Last weekend I celebrated my birthday in Dubai. If you’ll recall, last Fall I had the brilliant idea to run the Dubai Marathon on my 36th birthday. It really seemed like a good idea at the time, but as the big day approached, I found myself getting more and more anxious about the race. Since this was the first time I’d ever run close to this distance, I wasn’t sure my body would hold up. Would I be able meet my time goal? I wished I had actually paid a little more attention to my nutrition during training. I probably didn’t sleep more than 5 hours/night for several days leading up to the race.
The weekend began when my wife and I arrived in Dubai late last Wednesday night. We actually flew into the neighboring city of Sharjah and had to take a 35 minute taxi ride to our hotel near the Mall of the Emirates. In Cairo, this would’ve been a bigger deal, but as we’d come to find out, Dubai is about as opposite from Cairo while still being in the Middle East as you can get. Arabic was being spoken, but it was orderly, clean, there was no haggling, people obeyed the traffic laws and everything looked new. We even had a female taxi driver. It was like we had just entered the Arab Bizarro world.
The next day my goal was mostly to relax (easier said than done) and pick up my race package. Around noon we ended up making our way to Skydive Dubai to register and pick up our packages. They had a few sponsor displays, which we took full advantage of.
After returning, we decided to check out the Mall of the Emirates. If there’s one thing Dubai likes, it’s their malls. They have numerous large shopping centers that are tourist destinations unto themselves. The Mall of the Emirates has a real-life ski hill, complete with a chairlift.
We spent the rest of the evening relaxing in the hotel room getting everything ready to go for the race the next day.
On race day we got up bright and early and headed downstairs for breakfast. Unfortunately there were quite a few other runners staying in the same hotel and they had mostly cleaned out the continental breakfast, but even so we were able to find enough to eat. The hotel was only about 1km from the start line so we could walk. This was great because we found out the day before there were ~25000 runners registered (in the combined marathon & 10km race). It was a gong show for sure, but I will say that at this point I finally began to feel excited. The apprehension was still there, but there’s something to say about the energy at the start line of a race. It’s pretty electric.
Since my wife was running the 10km race, she was able to accompany me down to the start line and bring my jacket back to the bag drop off after we began. Shortly after taking my place behind the start line the elite marathon runners were off (race organizers always let the elites go first so us regular folk don’t get in their way). And then before I knew it the crowd began to surge and I was running!
The volume of runners at these kinds of event always requires some time to reach an equilibrium, where runners of the same pace are running alongside each other. This event seemed to take about 6 or 7 km to get there, which meant there was a decent amount of dodging slower runners (and having a few faster ones whiz by) before that point.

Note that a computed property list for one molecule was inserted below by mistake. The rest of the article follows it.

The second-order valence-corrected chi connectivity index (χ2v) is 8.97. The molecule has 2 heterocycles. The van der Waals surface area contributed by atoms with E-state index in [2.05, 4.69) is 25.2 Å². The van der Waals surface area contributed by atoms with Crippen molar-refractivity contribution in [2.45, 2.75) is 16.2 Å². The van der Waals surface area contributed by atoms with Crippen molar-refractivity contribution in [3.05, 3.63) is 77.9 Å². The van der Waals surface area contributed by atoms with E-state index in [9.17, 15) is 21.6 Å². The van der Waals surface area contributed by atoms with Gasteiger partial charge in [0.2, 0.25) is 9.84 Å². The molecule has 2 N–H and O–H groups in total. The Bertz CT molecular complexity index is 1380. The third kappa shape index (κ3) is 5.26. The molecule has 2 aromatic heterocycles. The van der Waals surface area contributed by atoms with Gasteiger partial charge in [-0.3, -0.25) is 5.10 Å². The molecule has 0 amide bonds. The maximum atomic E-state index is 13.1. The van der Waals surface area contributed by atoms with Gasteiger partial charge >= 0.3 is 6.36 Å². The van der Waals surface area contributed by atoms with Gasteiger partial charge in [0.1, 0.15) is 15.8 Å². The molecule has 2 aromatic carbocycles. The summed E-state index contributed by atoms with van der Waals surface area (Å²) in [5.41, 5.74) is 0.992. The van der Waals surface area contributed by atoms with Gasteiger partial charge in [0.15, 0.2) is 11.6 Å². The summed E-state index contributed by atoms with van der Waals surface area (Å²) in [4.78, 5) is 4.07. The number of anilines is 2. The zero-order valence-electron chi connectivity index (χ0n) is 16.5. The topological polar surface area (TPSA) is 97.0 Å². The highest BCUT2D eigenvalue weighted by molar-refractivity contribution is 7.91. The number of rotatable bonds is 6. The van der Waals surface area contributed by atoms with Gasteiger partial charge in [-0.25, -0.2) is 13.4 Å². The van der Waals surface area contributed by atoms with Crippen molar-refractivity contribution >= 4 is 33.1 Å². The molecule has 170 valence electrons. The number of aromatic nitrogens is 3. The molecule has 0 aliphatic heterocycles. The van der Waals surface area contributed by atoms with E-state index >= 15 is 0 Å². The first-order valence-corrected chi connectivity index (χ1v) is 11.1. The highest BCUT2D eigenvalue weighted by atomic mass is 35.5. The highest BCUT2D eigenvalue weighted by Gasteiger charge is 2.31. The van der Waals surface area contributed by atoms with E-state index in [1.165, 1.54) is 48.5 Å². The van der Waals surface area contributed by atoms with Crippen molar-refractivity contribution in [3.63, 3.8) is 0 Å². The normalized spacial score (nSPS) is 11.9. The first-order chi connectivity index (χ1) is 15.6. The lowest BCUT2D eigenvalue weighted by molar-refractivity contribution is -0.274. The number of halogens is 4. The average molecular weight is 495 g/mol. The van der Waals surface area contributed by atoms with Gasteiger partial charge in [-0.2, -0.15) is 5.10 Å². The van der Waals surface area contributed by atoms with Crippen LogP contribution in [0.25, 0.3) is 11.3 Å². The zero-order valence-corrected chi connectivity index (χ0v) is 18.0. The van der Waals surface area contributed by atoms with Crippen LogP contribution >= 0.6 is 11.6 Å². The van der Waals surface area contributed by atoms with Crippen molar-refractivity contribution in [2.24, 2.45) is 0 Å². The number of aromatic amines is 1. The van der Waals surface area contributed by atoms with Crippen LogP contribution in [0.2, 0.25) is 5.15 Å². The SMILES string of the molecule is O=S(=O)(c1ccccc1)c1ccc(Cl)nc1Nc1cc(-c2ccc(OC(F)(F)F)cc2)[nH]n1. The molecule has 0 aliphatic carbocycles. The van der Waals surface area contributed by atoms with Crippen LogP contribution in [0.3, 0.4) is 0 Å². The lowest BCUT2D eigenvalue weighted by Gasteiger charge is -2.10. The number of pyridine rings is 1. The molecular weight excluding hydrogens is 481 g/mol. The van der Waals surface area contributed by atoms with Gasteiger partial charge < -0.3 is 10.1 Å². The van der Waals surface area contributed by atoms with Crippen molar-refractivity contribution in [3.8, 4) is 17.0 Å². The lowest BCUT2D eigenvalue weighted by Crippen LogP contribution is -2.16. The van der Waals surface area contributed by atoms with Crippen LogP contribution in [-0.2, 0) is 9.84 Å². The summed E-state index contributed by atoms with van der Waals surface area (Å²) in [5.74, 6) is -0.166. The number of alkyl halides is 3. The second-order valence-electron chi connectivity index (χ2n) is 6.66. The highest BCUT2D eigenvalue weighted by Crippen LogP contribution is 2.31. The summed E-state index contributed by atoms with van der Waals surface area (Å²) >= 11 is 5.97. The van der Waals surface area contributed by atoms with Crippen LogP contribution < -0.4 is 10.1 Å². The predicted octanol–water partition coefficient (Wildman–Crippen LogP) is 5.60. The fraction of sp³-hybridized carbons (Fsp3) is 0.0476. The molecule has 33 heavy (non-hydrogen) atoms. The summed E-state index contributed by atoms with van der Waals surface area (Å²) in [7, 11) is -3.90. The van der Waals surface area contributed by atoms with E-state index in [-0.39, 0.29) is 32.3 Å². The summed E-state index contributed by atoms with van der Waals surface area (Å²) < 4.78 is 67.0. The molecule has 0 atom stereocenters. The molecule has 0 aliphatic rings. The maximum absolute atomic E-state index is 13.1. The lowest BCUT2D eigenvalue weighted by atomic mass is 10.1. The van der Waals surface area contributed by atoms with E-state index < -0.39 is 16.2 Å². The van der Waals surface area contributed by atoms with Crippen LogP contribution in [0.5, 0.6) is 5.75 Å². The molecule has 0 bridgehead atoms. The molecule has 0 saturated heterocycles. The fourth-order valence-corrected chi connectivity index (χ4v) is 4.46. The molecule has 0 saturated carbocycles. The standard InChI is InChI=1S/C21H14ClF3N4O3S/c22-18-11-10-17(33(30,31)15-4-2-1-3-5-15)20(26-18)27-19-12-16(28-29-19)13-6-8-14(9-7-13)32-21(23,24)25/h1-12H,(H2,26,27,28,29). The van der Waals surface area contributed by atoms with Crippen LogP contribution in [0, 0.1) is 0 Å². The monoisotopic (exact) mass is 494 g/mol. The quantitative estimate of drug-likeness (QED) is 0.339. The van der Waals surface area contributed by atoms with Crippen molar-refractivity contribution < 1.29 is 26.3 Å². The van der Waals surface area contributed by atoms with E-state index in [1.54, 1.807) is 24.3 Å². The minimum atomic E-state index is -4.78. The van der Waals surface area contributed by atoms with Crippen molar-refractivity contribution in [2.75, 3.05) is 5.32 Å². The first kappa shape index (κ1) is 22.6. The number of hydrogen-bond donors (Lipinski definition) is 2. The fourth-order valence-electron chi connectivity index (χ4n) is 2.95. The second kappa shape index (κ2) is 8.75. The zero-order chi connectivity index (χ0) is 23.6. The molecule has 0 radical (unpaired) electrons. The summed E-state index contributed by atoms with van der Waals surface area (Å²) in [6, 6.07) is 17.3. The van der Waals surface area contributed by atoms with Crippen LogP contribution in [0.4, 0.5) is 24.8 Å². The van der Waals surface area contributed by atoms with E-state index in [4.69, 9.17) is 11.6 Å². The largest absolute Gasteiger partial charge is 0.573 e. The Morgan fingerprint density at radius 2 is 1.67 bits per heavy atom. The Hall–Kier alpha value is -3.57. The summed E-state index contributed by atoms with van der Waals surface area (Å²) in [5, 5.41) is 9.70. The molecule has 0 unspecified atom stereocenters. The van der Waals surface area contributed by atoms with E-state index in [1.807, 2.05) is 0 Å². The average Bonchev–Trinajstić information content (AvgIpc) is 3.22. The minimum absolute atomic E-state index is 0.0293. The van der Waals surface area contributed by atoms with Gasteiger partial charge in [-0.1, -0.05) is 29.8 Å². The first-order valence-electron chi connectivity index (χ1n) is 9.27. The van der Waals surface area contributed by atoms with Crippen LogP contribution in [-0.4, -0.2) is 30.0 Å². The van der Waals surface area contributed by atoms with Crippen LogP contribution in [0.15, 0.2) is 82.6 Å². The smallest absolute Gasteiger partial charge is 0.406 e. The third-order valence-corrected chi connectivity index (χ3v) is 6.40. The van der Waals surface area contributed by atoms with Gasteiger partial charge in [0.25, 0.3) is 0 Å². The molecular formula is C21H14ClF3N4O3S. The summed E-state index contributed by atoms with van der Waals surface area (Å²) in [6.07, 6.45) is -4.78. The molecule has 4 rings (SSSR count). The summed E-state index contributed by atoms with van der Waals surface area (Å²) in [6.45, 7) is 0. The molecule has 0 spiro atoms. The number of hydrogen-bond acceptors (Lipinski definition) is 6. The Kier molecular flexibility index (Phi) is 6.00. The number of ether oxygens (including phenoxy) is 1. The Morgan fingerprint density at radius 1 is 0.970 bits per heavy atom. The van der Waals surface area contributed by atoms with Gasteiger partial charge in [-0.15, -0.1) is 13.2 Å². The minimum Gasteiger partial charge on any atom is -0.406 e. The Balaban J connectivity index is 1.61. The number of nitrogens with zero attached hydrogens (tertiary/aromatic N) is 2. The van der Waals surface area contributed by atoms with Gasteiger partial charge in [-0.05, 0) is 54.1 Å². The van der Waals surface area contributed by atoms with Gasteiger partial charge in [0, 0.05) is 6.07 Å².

In the early stages of the race I was feeling really good. The temperature was ideal and the course was flat and straight. The course route was entirely along a 20+km stretch of road near the coast. There and back. Piece of cake.
At about the quarter point of the race I remember feeling like I could run like this forever. My time at the halfway mark was about 1 hour 52 minutes, which is actually a pretty decent half-marathon pace for me.
Unfortunately that good feeling began to subside around the 25 km mark. It was at that point I made the decision to stop for a bathroom break. I’d had to pee for about the last 45 mins and I knew I couldn’t hold it much longer. In addition to losing a couple of minutes with that, I found it a challenge getting back into the flow of the race. The fact that the weather was warming up probably didn’t help matters either.
Here’s me at 30 km, where the fatigue is really starting to set in. My pace is continuing to decline and I’m feeling a little frustrated because I’m unable to do anything about it.
The last 5 km or so are a bit of a blur. Aside from a short walk while I guzzled back a bottle of water, I was able to continue running despite an overwhelming desire to take a break. After what seemed like an eternity, I finally passed the 42 km sign and was able to see the finish line. I ended up finishing with a time of 3:54:23. Not quite as good as I’d hoped, but under the 4 hour goal I’d set for myself. Perhaps it’s a little strange, but my overwhelming emotion wasn’t joy or even a sense of accomplishment, but rather relief. Relief that it was finally over. Relief that I achieved my goal and that now I could finally say that I’ve run a marathon.
After some rest and a few pictures, we headed back towards our hotel, but first I needed a bite to eat. Poutine seemed as good a choice as any.
My wife ran a great 10 km race of her own, but since it was “only” 10 km, she was keen to do some sightseeing later that afternoon. After a few hours of rest we decided on heading up the Burj Khalifa – the world’s tallest man made structure at 828 m (more than 250 m higher than the CN Tower in Toronto!). Despite some sore legs we also wandered around the tower a bit, visiting the Dubai Mall and surrounding fountains and courtyards. We ended the night with a fancy sushi birthday dinner before eventually getting back to our hotel for some much needed sleep.
So that was my birthday weekend in a nutshell. Dubai was a nice place to visit for a weekend, but since I’m not much of a shopper, there’s probably not a big reason to return. All the same, it was a weekend I won’t soon forget!